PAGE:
Avinash Rachmale, a local business leader and philanthropist, and his wife, Hema Rachmale, have donated $5 million to Detroit-based Wayne State University’s College of Engineering, the school announced Thursday.
The couple created The N. Rachmale Foundation, which includes $1 million toward an endowed scholarship fund and $4 million toward the building of a structures and materials engineering testing lab in Highland Park.
Avinash Rachmale completed his master’s degree at WSU in 1989, and Hema Rachmale earned a certificate from WSU in hazardous waste control in 1992.
“The first employees I hired were Wayne State engineering students, and I have roots at Wayne State and Detroit that go back more than 30 years,” says Rachmale. “I owe so much to this city and university; it is my honor to give back to College of Engineering students, especially those who want to make a difference in Detroit.”
The Rachmale Detroit Engineering Scholars Program annually incentivizes five high-performing students from Detroit Public Schools Community District to attend WSU’s College of Engineering and assists them in the transition from high school to college and a career.
The 8,000-square-foot N. Rachmale Foundation Structures and Materials Laboratory is expected to be completed in 2020 and will provide civil engineering students and faculty opportunities to engage in large-scale, real-world structures and materials testing projects.
Structures and materials testing is essential to verify and understand the behavior of key infrastructure components such as bridges, roads, and buildings.
Because WSU’s on-campus civil engineering testing facilities have restricted access to the large trucks needed to transport products like steel and concrete bridge girders, bridge decks, pipes, and steel and fiber-reinforced polymer rebar, the College of Engineering has been unable to pursue projects involving key civil structural components.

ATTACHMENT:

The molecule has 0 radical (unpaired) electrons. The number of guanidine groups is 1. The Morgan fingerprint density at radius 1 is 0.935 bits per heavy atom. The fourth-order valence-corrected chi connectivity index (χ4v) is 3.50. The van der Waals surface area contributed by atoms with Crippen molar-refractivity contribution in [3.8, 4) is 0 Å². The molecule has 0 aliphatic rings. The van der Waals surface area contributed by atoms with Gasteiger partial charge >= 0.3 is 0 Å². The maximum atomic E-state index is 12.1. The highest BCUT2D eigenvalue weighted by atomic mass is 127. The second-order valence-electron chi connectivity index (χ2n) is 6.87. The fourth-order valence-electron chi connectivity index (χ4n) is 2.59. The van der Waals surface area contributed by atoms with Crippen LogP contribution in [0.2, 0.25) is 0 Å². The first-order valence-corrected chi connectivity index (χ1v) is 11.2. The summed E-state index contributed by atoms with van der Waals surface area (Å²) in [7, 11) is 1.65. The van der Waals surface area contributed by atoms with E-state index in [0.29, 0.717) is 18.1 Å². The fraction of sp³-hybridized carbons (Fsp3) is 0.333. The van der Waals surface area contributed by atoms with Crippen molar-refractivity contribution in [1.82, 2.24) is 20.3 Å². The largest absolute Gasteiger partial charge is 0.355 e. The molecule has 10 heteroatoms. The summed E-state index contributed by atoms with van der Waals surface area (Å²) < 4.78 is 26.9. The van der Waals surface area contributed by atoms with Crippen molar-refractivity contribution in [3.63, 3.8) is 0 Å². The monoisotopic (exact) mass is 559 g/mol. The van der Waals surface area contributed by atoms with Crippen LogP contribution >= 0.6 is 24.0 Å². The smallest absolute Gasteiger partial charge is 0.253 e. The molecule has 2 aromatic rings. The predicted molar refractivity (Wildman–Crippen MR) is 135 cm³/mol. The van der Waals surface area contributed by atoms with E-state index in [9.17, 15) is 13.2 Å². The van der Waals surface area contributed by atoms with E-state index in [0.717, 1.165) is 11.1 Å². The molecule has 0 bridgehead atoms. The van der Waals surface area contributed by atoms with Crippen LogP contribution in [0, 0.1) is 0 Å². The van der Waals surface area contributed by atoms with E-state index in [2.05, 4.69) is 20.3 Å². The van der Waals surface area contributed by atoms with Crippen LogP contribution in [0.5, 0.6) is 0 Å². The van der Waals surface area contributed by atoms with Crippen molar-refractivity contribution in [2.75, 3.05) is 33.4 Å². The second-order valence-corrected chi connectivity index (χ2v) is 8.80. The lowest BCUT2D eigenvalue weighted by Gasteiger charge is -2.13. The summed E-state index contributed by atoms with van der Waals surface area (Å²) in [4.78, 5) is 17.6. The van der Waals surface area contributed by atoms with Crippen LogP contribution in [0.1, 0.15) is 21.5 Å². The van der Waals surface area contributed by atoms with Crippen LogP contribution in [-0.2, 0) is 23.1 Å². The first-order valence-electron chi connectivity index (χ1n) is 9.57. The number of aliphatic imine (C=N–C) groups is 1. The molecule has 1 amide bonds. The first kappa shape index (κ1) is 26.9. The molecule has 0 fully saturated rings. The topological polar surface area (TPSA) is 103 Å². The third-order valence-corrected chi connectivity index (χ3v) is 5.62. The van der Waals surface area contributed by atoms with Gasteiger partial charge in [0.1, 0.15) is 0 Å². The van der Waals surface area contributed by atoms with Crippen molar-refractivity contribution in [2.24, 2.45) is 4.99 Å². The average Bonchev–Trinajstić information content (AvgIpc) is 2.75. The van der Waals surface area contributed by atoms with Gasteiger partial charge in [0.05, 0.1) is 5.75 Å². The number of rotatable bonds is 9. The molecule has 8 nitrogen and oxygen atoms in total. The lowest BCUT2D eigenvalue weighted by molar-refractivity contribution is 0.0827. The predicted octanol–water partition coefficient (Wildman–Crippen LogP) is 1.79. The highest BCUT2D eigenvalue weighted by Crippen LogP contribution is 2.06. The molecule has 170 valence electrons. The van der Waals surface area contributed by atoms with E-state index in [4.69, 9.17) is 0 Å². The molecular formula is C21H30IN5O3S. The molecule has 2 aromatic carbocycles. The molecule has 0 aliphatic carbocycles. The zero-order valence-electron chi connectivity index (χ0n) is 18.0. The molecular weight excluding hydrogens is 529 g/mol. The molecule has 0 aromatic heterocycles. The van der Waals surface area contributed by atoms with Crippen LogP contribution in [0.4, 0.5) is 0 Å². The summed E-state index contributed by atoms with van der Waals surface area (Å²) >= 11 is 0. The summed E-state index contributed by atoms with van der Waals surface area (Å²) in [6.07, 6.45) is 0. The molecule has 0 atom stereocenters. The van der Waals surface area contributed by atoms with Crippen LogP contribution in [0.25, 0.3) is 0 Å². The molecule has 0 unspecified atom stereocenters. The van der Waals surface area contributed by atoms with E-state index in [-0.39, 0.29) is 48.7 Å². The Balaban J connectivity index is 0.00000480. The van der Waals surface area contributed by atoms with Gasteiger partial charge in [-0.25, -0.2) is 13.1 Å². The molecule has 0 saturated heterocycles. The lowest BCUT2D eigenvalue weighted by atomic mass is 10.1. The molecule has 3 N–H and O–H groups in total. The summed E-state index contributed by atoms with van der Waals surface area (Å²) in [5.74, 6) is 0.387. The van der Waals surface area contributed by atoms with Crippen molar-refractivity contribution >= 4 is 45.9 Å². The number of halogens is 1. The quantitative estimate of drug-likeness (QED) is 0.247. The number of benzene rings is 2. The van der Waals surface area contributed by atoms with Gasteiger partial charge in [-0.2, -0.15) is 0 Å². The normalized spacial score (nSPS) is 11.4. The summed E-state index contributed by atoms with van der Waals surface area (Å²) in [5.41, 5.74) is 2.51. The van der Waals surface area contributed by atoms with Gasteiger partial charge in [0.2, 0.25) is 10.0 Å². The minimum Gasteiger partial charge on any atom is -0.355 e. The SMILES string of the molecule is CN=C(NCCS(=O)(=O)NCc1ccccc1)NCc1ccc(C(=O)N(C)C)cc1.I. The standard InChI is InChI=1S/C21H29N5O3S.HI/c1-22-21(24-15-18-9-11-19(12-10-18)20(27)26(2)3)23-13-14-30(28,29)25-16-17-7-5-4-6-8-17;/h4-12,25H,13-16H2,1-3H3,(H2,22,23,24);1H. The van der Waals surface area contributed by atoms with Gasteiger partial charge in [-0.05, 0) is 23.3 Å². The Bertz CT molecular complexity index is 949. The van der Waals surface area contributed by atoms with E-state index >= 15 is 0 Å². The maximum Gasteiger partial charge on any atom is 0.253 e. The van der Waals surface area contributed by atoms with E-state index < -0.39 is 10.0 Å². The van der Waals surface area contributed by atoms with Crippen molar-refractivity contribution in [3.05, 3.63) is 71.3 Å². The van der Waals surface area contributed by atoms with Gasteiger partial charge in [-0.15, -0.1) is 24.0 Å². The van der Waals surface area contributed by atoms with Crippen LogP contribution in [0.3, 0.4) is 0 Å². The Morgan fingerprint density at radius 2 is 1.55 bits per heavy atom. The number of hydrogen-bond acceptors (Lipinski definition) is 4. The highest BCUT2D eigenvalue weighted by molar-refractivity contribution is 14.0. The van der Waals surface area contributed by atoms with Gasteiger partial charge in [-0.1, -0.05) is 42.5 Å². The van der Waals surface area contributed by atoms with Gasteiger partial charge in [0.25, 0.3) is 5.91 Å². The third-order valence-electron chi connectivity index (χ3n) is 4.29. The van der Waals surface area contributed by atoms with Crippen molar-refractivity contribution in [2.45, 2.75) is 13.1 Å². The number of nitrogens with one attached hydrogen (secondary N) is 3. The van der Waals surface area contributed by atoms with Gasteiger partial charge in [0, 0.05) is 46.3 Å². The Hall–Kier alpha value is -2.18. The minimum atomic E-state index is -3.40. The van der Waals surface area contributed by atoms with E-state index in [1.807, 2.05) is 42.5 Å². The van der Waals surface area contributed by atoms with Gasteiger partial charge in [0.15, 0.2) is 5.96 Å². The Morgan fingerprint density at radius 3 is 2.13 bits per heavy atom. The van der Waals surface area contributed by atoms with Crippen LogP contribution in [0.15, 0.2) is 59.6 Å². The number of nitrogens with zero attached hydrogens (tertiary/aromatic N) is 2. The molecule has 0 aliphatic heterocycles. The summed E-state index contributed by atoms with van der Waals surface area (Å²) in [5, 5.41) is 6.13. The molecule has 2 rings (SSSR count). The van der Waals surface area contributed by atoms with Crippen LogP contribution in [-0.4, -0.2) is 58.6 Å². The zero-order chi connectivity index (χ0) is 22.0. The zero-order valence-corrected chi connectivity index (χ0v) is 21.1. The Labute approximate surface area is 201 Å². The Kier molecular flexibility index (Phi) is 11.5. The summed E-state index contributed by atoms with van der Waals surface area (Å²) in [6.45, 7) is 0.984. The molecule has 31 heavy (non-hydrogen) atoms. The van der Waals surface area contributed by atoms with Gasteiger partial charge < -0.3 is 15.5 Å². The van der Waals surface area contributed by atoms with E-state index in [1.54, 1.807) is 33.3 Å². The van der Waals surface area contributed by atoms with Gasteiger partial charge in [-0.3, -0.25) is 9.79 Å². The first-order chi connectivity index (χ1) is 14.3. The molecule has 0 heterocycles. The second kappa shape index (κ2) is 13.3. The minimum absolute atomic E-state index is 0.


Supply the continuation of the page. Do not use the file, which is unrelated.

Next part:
“The facility will potentially be used by agencies including the Michigan Department of Transportation and U.S. Army Corps of Engineers and corporate partners of the college,” says Farshad Fotouhi, dean of the College of Engineering. “Our new laboratory will have state-of-the-art testing equipment we can use to assess characteristics like tensile and compressive strength and evaluate various materials’ performance under specific temperature and humidity conditions.”
The lab will feature a strong floor and strong wall, office spaces, restrooms, a safety shower, spaces for testing machines, storage, hydraulic power units, and an environmental chamber.
The gift helped wrap up WSU’s Pivotal Moments campaign, which closed Friday. The campaign raised $776.5 million, making it the most successful in the college’s 150-year history.
“We are incredibly grateful to Avinash and Hema for their continued support of Wayne State University,” says M. Roy Wilson, WSU president. “Their gifts will enhance the study of civil engineering at Wayne State for generations to come, helping us recruit top talent and forge new relationships with government agencies as well as private companies. This is a perfect example of a pivotal moment made possible through philanthropic support.”
Rachmale earned a bachelor’s degree in civil engineering from the Government College of Engineering in India before moving to the U.S. and receiving his master’s from WSU. In 1994, he founded Lakeshore Engineering Services in Detroit, which assessed, cleaned, and replaced fuel storage tanks at 200 service stations. Only Rachmale was on staff. Lakeshore Engineering became one of the country’s leading civil engineering and public works contractors, and in 2010, it acquired TolTest, a leader in worldwide construction services. Rachmale served as CEO of Lakeshore TolTest.
Since 2015, Avinash has served as CEO and chair of LGC Global, an engineering firm headquartered in Detroit’s New Center area. It has more than 500 employees in more than 40 offices worldwide. The company’s projects include the renovation of several Detroit Public Schools Community District buildings, national and international infrastructure, and residential and commercial development.
Rachmale also supports Detroit nonprofits that assist children in underserved populations.